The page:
Model–view–controller (MVC) is a software architectural pattern mostly (but not exclusively) for implementing user interfaces on computers. It divides a given software application into three interconnected parts, so as to separate internal representations of information from the ways that information is presented to or accepted from the user.
Traditionally used for desktop graphical user interfaces (GUIs), this architecture has become extremely popular for designing web applications.
MVC was one of the seminal insights in the early development of graphical user interfaces, and one of the first approaches to describe and implement software constructs in terms of their responsibilities.
Trygve Reenskaug introduced MVC into Smalltalk-76 while visiting the Xerox Palo Alto Research Center (PARC) in the 1970s. In the 1980s, Jim Althoff and others implemented a version of MVC for the Smalltalk-80 class library. It was only later, in a 1988 article in The Journal of Object Technology (JOT), that MVC was expressed as a general concept.
The MVC pattern has subsequently evolved, giving rise to variants such as hierarchical model–view–controller (HMVC), model–view–adapter (MVA), model–view–presenter (MVP), model–view–viewmodel (MVVM), and others that adapted MVC to different contexts.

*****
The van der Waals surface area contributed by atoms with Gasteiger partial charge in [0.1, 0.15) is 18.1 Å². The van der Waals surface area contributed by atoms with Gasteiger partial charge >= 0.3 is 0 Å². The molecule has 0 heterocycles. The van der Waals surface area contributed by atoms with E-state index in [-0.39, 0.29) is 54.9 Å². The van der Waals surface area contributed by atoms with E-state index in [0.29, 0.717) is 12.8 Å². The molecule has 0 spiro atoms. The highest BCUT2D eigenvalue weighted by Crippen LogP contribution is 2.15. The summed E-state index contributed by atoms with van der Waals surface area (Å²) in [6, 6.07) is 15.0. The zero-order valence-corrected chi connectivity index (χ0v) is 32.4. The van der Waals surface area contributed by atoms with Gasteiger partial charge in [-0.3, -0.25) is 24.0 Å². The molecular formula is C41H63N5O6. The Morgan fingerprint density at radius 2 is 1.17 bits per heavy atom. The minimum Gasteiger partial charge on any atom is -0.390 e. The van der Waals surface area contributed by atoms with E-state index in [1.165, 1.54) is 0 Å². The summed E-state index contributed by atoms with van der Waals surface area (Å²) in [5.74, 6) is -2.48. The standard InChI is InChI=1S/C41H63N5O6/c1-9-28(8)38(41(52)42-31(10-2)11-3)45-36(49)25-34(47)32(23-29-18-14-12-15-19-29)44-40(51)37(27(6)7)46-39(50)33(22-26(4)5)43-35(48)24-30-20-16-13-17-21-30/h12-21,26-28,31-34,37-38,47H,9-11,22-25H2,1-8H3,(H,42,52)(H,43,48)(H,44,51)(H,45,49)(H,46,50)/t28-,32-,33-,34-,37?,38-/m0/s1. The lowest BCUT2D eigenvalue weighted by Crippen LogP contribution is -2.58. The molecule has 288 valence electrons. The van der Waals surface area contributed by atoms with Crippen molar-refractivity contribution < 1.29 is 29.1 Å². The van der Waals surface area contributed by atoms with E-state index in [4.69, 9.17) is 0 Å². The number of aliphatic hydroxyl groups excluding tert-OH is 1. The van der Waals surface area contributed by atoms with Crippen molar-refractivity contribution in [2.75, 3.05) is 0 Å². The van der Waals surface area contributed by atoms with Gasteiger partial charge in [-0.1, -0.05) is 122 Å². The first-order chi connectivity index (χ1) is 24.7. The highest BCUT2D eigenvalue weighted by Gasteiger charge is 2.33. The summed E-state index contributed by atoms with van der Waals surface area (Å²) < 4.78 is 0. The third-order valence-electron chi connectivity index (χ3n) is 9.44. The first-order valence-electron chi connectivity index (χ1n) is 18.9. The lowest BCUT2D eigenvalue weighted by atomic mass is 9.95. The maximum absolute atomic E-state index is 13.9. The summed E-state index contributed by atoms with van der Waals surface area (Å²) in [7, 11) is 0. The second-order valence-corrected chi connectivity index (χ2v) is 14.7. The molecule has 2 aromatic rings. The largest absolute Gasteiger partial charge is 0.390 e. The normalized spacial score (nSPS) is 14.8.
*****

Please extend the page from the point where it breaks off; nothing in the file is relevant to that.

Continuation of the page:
The use of the MVC pattern in web applications exploded in popularity after the introduction of Apple's WebObjects which was originally written in Objective-C (that borrowed heavily from Smalltalk) and helped enforce MVC principles. Later, the MVC pattern became popular with Java developers when WebObjects was ported to Java. Later frameworks for Java such as Spring continued the strong bond between Java and MVC. The introduction of the frameworks Rails (for Ruby) and Django (for Python), both of which had a strong emphasis on rapid deployment, increased MVCs popularity outside the traditional enterprise environment in which it has long been popular. MVC web frameworks now hold large market shares relative to non-MVC web toolkits.
Although originally developed for desktop computing, model–view–controller has been widely adopted as an architecture for World Wide Web applications in major programming languages. Several commercial and noncommercial web frameworks have been created that enforce the pattern. These software frameworks vary in their interpretations, mainly in the way that the MVC responsibilities are divided between the client and server.